• An assessment of the upper reaches of the Indian Creek Watershed that prioritized a series of projects needed to refurbish certain stream reaches. (2007)
  • A Source Water Protection Plan for the Indian Creek Water Authority, approved by PADEP and the Youghiogheny River Comprehensive Water Monitoring Project, which takes water samples at 18 points quarterly throughout the watershed in an effort to gather baseline data. (2012)
  • An Oversight and Maintenance Plan for the operation and maintenance of projects. (2014)

What has MWA accomplished?

Among many other intiatives in advocacy, education programs and activities, volunteer work, etc., some of our most notable achievements are:

  • Construction of the Max B. Nobel Mine Drainage Project with funding through the Department of Agriculture Natural Resources Conservation Service (NRCS) (2000)
  • Building of the Permapress Mine Drainage Treatment Project also in partnership with the Natural Resources Conservation Service
  • Construction of a natural stream channel project on the Mill Run Sub basin to address erosion and sedimentation problems in a high quality, cold water fishery as set forth in the Stream Channel Assessment (2005)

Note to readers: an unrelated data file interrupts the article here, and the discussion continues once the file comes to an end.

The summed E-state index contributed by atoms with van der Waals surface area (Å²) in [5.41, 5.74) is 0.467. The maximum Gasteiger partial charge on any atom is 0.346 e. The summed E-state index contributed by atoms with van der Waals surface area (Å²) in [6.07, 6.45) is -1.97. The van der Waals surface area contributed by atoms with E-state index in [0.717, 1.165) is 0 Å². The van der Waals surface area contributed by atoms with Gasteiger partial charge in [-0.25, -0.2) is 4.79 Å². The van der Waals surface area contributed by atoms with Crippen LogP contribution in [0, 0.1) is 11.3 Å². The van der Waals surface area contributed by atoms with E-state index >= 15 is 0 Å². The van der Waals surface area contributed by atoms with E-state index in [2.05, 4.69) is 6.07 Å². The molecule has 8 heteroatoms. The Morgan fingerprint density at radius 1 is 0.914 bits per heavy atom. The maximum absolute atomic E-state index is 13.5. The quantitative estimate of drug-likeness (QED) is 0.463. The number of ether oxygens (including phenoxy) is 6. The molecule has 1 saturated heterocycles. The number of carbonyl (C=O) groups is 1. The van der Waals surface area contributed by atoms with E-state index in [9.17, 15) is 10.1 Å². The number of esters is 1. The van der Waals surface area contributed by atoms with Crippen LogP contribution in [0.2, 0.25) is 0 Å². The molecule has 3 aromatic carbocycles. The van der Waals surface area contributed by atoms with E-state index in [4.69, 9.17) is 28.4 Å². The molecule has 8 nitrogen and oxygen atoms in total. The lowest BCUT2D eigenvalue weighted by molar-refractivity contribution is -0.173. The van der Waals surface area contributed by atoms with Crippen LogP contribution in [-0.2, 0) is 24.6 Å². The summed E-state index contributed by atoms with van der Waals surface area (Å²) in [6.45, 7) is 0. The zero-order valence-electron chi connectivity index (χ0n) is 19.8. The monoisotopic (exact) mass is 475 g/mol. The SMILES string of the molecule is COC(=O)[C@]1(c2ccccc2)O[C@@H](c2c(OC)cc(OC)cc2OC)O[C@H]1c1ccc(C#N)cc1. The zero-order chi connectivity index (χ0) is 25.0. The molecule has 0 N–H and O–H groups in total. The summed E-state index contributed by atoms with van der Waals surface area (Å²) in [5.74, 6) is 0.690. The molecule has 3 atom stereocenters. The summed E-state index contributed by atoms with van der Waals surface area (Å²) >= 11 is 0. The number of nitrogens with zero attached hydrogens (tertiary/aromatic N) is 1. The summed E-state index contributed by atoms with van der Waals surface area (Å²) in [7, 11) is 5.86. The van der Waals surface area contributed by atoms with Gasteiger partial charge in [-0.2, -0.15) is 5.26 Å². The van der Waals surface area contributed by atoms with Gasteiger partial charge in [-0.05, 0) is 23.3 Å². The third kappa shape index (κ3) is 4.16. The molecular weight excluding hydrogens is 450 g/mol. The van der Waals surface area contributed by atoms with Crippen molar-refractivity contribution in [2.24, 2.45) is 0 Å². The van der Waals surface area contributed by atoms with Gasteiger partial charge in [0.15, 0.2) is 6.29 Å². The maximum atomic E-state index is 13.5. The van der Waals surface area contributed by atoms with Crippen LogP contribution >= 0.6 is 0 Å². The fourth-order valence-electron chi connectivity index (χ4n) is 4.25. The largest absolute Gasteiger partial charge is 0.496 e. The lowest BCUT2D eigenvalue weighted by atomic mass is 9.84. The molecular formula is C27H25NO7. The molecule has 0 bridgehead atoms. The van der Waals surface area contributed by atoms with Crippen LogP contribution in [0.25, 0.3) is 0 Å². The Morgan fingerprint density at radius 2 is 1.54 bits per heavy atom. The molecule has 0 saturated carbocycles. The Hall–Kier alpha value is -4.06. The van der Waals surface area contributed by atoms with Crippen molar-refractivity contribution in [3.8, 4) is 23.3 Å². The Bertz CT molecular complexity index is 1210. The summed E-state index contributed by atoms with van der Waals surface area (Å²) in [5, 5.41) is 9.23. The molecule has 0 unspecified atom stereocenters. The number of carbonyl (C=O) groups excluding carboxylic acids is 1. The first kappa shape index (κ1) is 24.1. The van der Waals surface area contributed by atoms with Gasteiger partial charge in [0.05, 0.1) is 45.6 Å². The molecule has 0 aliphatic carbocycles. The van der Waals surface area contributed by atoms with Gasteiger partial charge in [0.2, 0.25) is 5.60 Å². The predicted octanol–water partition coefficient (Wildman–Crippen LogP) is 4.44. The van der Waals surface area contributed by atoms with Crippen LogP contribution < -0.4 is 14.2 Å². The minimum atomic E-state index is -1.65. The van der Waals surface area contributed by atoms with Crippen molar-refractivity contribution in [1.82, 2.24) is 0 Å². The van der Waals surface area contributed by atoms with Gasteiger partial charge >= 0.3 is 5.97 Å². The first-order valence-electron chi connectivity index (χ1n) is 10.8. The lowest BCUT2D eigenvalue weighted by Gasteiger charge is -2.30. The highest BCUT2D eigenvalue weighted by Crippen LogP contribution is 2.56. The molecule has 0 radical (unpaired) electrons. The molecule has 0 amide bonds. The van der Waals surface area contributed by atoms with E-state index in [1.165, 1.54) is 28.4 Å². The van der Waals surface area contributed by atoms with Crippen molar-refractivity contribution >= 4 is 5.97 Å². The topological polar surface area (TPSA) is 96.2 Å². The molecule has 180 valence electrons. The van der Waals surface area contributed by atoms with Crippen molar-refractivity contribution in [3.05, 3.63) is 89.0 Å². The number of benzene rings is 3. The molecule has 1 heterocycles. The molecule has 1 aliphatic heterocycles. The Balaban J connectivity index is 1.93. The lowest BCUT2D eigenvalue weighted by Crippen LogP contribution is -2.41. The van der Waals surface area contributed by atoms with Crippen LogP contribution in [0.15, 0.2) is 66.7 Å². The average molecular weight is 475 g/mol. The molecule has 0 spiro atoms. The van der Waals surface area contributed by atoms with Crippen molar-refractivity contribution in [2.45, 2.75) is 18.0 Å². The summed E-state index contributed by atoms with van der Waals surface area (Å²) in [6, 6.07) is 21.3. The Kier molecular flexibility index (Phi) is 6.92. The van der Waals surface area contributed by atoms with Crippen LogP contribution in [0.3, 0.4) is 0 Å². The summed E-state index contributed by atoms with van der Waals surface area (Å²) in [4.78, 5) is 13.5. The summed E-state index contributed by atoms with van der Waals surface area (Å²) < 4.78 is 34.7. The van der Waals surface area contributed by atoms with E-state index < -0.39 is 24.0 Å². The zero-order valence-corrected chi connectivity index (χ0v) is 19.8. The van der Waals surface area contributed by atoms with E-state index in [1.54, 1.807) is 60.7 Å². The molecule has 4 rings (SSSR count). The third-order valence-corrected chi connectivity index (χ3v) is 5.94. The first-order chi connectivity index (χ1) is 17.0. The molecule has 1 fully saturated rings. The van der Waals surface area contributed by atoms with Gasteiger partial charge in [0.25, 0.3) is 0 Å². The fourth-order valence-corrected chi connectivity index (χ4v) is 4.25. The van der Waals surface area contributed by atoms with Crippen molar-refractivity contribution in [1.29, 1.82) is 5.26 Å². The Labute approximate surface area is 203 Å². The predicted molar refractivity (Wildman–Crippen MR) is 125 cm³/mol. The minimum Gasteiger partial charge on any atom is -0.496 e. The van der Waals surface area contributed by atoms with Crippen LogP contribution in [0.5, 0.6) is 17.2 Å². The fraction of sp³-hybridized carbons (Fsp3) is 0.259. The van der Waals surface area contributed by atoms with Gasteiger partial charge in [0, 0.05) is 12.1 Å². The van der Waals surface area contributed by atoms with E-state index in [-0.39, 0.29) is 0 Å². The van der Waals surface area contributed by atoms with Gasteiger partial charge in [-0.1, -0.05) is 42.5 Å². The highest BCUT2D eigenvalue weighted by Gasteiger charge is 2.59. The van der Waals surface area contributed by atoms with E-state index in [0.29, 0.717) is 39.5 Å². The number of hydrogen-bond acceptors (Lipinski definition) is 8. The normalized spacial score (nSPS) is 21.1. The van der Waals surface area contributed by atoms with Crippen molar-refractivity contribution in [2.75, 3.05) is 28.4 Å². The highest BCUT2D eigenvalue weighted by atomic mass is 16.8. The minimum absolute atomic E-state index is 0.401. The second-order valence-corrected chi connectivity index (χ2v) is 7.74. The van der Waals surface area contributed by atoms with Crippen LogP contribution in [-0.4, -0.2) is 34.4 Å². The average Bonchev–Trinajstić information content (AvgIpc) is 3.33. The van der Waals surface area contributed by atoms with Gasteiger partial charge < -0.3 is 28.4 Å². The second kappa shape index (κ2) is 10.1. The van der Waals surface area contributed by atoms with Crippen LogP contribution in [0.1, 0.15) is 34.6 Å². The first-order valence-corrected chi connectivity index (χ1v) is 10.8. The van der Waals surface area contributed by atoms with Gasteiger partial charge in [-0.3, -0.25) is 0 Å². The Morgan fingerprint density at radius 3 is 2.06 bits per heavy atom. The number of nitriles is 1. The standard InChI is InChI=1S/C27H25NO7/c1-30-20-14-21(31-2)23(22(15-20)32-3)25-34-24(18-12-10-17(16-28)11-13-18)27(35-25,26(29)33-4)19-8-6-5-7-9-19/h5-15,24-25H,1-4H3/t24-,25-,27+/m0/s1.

• Built a system to treat the Kalp Discharge (The Anna and Steve Gdosky Indian Creek Restoration Project ) (2007)
  • Setting up a Sustainability Fund 
  • Purchased 9.55 acres to serve as the future site of the Marsolino Mine Drainage Project, the second worst discharge in the Indian Creek Watershed (2008);
  • Completed construction of a public waterline (Phase I) to bring water to homes without potable water in an area of the watershed ravaged by mining (2008)
  • Refurbished the Gallentine Treatment system (2009)
  • Completed the Melcroft Treatment System (2010) 
  • Completed 9.3 miles of trail and two bridges (Melcroft 2013, Donegal 2014) on the Indian Creek Valley Trail. We recently connected the Indian Creek Valley Trail from Route 31 to the Youghiogheny River;
  • Continued to maintain five treatment systems
  • Completed the Poplar Run lime spreading project
  • Applied to Growing Greener and received funding to secure an additional 38.4 acres at the Marsolino site
  • Submitted five Petitions to PADEP to have Areas Designated Unsuitable for Mining
  • Worked to have streams redesignated, including Laurel Run, Middle Fork, Back Creek, and Stoney Run; three of these streams have been upgraded.
  • Launched an initiative to evaluate macroinvertebrates throughout the watershed;
  • Started the Swimmable Fishable Waters Project sampling water for high levels of E. coli throughout the Yough and posting results on the Waterkeeper Alliance Swim Guide (theswimguide.org)  
  • Submitted a proposal and received a Growing Greener grant to develop a pilot project at the Rondell-Correal site, a discharge high in aluminum;  this project remains in progress